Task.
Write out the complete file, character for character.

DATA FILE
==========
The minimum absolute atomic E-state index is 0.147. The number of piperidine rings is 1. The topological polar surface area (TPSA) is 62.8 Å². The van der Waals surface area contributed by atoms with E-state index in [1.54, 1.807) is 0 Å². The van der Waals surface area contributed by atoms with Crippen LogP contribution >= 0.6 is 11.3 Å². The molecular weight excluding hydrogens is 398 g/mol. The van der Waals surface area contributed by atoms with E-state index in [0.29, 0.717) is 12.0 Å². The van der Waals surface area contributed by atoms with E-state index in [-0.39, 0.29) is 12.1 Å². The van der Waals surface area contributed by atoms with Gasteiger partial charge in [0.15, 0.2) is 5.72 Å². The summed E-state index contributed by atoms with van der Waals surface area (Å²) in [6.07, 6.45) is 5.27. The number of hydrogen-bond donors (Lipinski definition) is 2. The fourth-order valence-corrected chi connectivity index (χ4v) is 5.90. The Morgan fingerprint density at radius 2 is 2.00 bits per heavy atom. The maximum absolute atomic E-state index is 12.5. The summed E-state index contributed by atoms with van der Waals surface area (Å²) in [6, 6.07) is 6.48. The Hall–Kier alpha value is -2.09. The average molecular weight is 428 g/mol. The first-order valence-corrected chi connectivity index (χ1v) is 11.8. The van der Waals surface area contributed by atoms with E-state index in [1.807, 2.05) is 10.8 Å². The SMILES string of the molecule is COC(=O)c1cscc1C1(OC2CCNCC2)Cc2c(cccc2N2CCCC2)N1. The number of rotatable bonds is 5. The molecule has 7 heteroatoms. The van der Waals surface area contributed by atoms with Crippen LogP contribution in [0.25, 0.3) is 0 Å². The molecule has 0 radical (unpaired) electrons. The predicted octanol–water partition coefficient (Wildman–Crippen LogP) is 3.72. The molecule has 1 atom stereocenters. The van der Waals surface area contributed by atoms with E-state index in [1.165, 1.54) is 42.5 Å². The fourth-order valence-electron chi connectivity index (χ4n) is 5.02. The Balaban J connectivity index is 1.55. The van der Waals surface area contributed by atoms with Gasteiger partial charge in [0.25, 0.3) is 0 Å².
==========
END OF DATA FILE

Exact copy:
The minimum absolute atomic E-state index is 0.147. The number of piperidine rings is 1. The topological polar surface area (TPSA) is 62.8 Å². The van der Waals surface area contributed by atoms with E-state index in [1.54, 1.807) is 0 Å². The van der Waals surface area contributed by atoms with Crippen LogP contribution >= 0.6 is 11.3 Å². The molecular weight excluding hydrogens is 398 g/mol. The van der Waals surface area contributed by atoms with E-state index in [0.29, 0.717) is 12.0 Å². The van der Waals surface area contributed by atoms with E-state index in [-0.39, 0.29) is 12.1 Å². The van der Waals surface area contributed by atoms with Gasteiger partial charge in [0.15, 0.2) is 5.72 Å². The summed E-state index contributed by atoms with van der Waals surface area (Å²) in [6.07, 6.45) is 5.27. The number of hydrogen-bond donors (Lipinski definition) is 2. The fourth-order valence-corrected chi connectivity index (χ4v) is 5.90. The Morgan fingerprint density at radius 2 is 2.00 bits per heavy atom. The maximum absolute atomic E-state index is 12.5. The summed E-state index contributed by atoms with van der Waals surface area (Å²) in [6, 6.07) is 6.48. The Hall–Kier alpha value is -2.09. The average molecular weight is 428 g/mol. The first-order valence-corrected chi connectivity index (χ1v) is 11.8. The van der Waals surface area contributed by atoms with E-state index in [1.807, 2.05) is 10.8 Å². The SMILES string of the molecule is COC(=O)c1cscc1C1(OC2CCNCC2)Cc2c(cccc2N2CCCC2)N1. The number of rotatable bonds is 5. The molecule has 7 heteroatoms. The van der Waals surface area contributed by atoms with Crippen LogP contribution in [0.25, 0.3) is 0 Å². The molecule has 0 radical (unpaired) electrons. The predicted octanol–water partition coefficient (Wildman–Crippen LogP) is 3.72. The molecule has 1 atom stereocenters. The van der Waals surface area contributed by atoms with E-state index in [1.165, 1.54) is 42.5 Å². The fourth-order valence-electron chi connectivity index (χ4n) is 5.02. The Balaban J connectivity index is 1.55. The van der Waals surface area contributed by atoms with Gasteiger partial charge in [0.25, 0.3) is 0 Å².